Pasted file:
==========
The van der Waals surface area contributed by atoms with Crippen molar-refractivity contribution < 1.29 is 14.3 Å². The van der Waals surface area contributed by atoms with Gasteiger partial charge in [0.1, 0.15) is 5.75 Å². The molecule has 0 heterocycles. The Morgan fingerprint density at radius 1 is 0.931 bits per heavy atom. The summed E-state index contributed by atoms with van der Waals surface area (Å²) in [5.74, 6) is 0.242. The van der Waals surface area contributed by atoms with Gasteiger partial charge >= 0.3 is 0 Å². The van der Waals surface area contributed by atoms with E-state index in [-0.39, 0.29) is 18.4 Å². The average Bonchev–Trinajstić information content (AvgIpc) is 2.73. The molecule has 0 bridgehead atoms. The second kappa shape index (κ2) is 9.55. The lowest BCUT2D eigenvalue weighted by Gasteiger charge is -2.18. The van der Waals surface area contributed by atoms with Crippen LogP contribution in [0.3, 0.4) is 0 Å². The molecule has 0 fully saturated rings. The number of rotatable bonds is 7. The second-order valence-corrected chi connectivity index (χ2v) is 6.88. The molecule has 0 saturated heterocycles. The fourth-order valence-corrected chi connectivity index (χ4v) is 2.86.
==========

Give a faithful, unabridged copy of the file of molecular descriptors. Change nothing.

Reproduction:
The van der Waals surface area contributed by atoms with Crippen molar-refractivity contribution < 1.29 is 14.3 Å². The van der Waals surface area contributed by atoms with Gasteiger partial charge in [0.1, 0.15) is 5.75 Å². The molecule has 0 heterocycles. The Morgan fingerprint density at radius 1 is 0.931 bits per heavy atom. The summed E-state index contributed by atoms with van der Waals surface area (Å²) in [5.74, 6) is 0.242. The van der Waals surface area contributed by atoms with Gasteiger partial charge >= 0.3 is 0 Å². The van der Waals surface area contributed by atoms with E-state index in [-0.39, 0.29) is 18.4 Å². The average Bonchev–Trinajstić information content (AvgIpc) is 2.73. The molecule has 0 bridgehead atoms. The second kappa shape index (κ2) is 9.55. The lowest BCUT2D eigenvalue weighted by Gasteiger charge is -2.18. The van der Waals surface area contributed by atoms with Crippen LogP contribution in [0.3, 0.4) is 0 Å². The molecule has 0 fully saturated rings. The number of rotatable bonds is 7. The second-order valence-corrected chi connectivity index (χ2v) is 6.88. The molecule has 0 saturated heterocycles. The fourth-order valence-corrected chi connectivity index (χ4v) is 2.86.